My pen is also driven by my love of land, a genealogy that goes back almost two-hundred years in land and cattle—including a goodly portion of that time by my ancestors in Europe. Perhaps I am inspired by the cowboy hat, the special feel and touch of a woman you care for, or the smell of horse leather and sweat. I love America and the West. I am enamored with romance, history, fiction, and all things western. They epitomize universal energies. So it makes sense that I love Historical Western Romance as a genre: the power of the land, the all-encompassing flow of steamy passion, heartfelt romance, and the intrigue of differing personalities, all laced with the American spirit.

I had important help from several researchers on details of dress, circumstances and some great historical tidbits and gave them credit in Book One, Threads West. But I wanted to learn what was entailed. Though I thought I was familiar with this magical moment in American history, I was mistaken. 1855 may be one of the single most difficult years of which straighten history of this country and the West that I’ve experienced. The great westward migration was in its infancy. The later turmoil between the northern and southern states–part of the Maps of Fate era novels of the series (Books 2, 3, and 4)–has begun to darken the whispered rhetoric of both sides. Native Americans had rightfully lost trust in the promises of the white man, the broken treaties of the years prior, and indeed the breach of compact between the states just within the previous 12 to 24 months were stirring the winds of war. 1855 was just several prior to the discovery of gold in Colorado, the real precipitator of the tidal wave of westward migration that began 1858. 

The Singer sewing machine had just been invented, revolvers were only a few years old, and the repeating rifle was still just a few years out. It was this point in time that the world – and America– breathed in, held their collective breath, and readied to exhale with a rush toward the Great Plains and the Rockies.

It was a time of both promise and fear, and the beginnings of the second great European immigration, a critical timeframe just prior to the switch of reels in the living movie of American history, reel one, the East. Reel two, the West.

My research sources are many and varied. They include print, web, nonfiction and memoir historical works of the specific time, interviews, and many times travel to specific geographic locations which my wandering feet have for some reason not yet visited. History can be general or detailed. I have found that in the nuggets of details oftentimes lies the best of the story. I’m extremely proud of the eight national awards the series earned in the last year, including four in Romance, one in Western, and – perhaps the one I’m most proud of – a Best in Historical Fiction from the Independent Book Publishers Association. It was a surprising pat on the back for the hours upon countless hours invested in research.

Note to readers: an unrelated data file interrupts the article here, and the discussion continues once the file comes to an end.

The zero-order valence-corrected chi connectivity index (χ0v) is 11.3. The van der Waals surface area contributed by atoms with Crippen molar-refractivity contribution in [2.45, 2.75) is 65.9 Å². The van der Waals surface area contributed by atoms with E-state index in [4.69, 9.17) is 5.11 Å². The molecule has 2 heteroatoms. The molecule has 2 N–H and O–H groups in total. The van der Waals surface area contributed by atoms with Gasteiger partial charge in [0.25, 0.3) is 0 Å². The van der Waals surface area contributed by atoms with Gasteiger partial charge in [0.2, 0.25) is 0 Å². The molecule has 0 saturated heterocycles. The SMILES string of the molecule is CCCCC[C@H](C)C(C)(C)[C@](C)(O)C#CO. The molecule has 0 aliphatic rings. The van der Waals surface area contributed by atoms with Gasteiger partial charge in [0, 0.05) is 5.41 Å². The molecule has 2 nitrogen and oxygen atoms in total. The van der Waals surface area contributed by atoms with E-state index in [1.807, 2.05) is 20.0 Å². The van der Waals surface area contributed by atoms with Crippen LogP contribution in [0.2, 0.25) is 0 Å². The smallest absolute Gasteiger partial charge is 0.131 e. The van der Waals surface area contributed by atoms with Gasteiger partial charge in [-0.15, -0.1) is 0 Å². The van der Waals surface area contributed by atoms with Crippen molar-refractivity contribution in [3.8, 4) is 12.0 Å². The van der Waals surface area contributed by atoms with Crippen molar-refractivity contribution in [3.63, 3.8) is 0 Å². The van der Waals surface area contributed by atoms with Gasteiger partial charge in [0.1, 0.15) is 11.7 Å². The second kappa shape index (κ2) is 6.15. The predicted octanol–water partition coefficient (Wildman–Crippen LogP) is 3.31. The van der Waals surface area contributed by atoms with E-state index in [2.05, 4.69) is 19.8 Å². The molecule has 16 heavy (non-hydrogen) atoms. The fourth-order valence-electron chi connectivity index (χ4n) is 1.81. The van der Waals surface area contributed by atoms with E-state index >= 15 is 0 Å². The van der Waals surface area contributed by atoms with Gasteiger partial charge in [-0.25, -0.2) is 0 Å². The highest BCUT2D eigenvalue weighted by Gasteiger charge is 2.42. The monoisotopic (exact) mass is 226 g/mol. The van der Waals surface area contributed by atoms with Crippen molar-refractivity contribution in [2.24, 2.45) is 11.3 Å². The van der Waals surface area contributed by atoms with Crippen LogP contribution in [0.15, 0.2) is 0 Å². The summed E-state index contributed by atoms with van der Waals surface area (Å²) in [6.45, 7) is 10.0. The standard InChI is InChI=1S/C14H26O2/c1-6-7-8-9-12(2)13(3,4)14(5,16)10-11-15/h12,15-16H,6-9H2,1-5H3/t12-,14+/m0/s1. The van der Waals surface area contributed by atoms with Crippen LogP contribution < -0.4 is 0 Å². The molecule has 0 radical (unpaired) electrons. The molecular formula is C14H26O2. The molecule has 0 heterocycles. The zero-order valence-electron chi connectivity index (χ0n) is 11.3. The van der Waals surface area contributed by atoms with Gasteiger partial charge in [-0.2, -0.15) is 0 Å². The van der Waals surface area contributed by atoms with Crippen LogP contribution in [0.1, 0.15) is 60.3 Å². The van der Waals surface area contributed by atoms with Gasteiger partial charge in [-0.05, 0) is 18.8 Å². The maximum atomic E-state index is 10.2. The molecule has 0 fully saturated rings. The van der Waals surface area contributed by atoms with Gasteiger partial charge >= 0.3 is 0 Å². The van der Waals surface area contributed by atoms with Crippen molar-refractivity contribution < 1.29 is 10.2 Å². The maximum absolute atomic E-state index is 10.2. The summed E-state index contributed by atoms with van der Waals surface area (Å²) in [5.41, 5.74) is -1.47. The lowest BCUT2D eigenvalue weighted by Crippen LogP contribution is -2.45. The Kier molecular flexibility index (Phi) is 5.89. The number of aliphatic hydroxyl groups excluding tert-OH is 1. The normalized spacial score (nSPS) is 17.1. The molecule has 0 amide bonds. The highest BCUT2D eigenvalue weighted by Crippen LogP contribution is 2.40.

Combine these forces of land and love (or lust), mix in detailed historical fact, the West, the American spirit, and the interplay of strong, conflicted male and female impassioned personalities, and we have historical western romances!  It is not an oft written genre, and I am the only rancher/cowboy writing heated tales of the multi-cultural West.

2.      You’ve written several books. Can you tell us, does it get easier or do you still have the same anxieties with the latest book that you had with the first? What are you working on now? 

When I began writing Book Two I was startled to realize that Book One, the foundation for the hundred and seventy your story arc encompassed only four months. Actually, startled is not the right word. Shocked is more apt. And I found, to my amazement, in writing Maps of Fate, the second book, that the first hundred and eighty pages literally only covered only three weeks of my originally intended twenty year segment in the overall storyline of the saga. Indeed I ended Book Two earlier than my original outline. My terrific publishers and distributors urged me to expand the series to at least sixteen novels. Being a masochist—I agreed! There is no anxiety—other than deadlines. There is, however, an awareness that each book sets the bar ever higher for the next.